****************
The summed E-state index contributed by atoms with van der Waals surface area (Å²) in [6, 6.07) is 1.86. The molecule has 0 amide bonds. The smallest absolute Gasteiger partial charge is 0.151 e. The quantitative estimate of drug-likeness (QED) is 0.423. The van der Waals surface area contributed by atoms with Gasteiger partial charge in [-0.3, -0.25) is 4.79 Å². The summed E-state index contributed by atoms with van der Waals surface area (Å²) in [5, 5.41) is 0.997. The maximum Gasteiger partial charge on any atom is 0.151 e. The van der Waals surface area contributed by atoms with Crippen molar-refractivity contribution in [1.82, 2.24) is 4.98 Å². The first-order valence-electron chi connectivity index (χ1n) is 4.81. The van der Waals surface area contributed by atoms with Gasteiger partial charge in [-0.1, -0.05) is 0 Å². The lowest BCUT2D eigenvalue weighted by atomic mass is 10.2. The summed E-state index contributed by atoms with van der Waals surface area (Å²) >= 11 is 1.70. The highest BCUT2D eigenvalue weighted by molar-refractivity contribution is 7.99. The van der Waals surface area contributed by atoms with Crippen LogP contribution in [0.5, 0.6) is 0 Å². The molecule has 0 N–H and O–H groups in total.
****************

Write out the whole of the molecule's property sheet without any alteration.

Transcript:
The summed E-state index contributed by atoms with van der Waals surface area (Å²) in [6, 6.07) is 1.86. The molecule has 0 amide bonds. The smallest absolute Gasteiger partial charge is 0.151 e. The quantitative estimate of drug-likeness (QED) is 0.423. The van der Waals surface area contributed by atoms with Gasteiger partial charge in [-0.3, -0.25) is 4.79 Å². The summed E-state index contributed by atoms with van der Waals surface area (Å²) in [5, 5.41) is 0.997. The maximum Gasteiger partial charge on any atom is 0.151 e. The van der Waals surface area contributed by atoms with Crippen molar-refractivity contribution in [1.82, 2.24) is 4.98 Å². The first-order valence-electron chi connectivity index (χ1n) is 4.81. The van der Waals surface area contributed by atoms with Gasteiger partial charge in [-0.1, -0.05) is 0 Å². The lowest BCUT2D eigenvalue weighted by atomic mass is 10.2. The summed E-state index contributed by atoms with van der Waals surface area (Å²) >= 11 is 1.70. The highest BCUT2D eigenvalue weighted by molar-refractivity contribution is 7.99. The van der Waals surface area contributed by atoms with Crippen LogP contribution in [0.5, 0.6) is 0 Å². The molecule has 0 N–H and O–H groups in total.